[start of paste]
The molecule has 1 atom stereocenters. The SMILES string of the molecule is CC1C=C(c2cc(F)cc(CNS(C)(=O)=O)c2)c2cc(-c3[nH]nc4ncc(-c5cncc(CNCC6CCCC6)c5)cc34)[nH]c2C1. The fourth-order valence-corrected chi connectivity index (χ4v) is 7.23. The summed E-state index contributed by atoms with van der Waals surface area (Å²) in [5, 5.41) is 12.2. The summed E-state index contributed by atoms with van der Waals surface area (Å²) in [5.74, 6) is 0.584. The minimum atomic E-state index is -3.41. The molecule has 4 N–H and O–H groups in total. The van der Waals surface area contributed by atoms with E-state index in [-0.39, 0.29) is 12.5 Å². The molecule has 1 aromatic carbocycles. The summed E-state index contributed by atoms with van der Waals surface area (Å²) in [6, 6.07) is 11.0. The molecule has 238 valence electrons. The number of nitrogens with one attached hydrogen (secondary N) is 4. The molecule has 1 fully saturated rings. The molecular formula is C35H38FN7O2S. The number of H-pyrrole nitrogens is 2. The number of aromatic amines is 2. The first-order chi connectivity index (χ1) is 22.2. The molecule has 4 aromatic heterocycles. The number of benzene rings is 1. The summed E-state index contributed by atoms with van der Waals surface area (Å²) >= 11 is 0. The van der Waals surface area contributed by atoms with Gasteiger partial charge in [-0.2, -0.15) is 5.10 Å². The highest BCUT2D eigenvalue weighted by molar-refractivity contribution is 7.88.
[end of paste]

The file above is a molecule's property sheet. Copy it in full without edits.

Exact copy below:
The molecule has 1 atom stereocenters. The SMILES string of the molecule is CC1C=C(c2cc(F)cc(CNS(C)(=O)=O)c2)c2cc(-c3[nH]nc4ncc(-c5cncc(CNCC6CCCC6)c5)cc34)[nH]c2C1. The fourth-order valence-corrected chi connectivity index (χ4v) is 7.23. The summed E-state index contributed by atoms with van der Waals surface area (Å²) in [5, 5.41) is 12.2. The summed E-state index contributed by atoms with van der Waals surface area (Å²) in [5.74, 6) is 0.584. The minimum atomic E-state index is -3.41. The molecule has 4 N–H and O–H groups in total. The van der Waals surface area contributed by atoms with E-state index in [-0.39, 0.29) is 12.5 Å². The molecule has 1 aromatic carbocycles. The summed E-state index contributed by atoms with van der Waals surface area (Å²) in [6, 6.07) is 11.0. The molecule has 238 valence electrons. The number of nitrogens with one attached hydrogen (secondary N) is 4. The molecule has 1 fully saturated rings. The molecular formula is C35H38FN7O2S. The number of H-pyrrole nitrogens is 2. The number of aromatic amines is 2. The first-order chi connectivity index (χ1) is 22.2. The molecule has 4 aromatic heterocycles. The number of benzene rings is 1. The summed E-state index contributed by atoms with van der Waals surface area (Å²) >= 11 is 0. The van der Waals surface area contributed by atoms with Gasteiger partial charge in [-0.2, -0.15) is 5.10 Å². The highest BCUT2D eigenvalue weighted by molar-refractivity contribution is 7.88.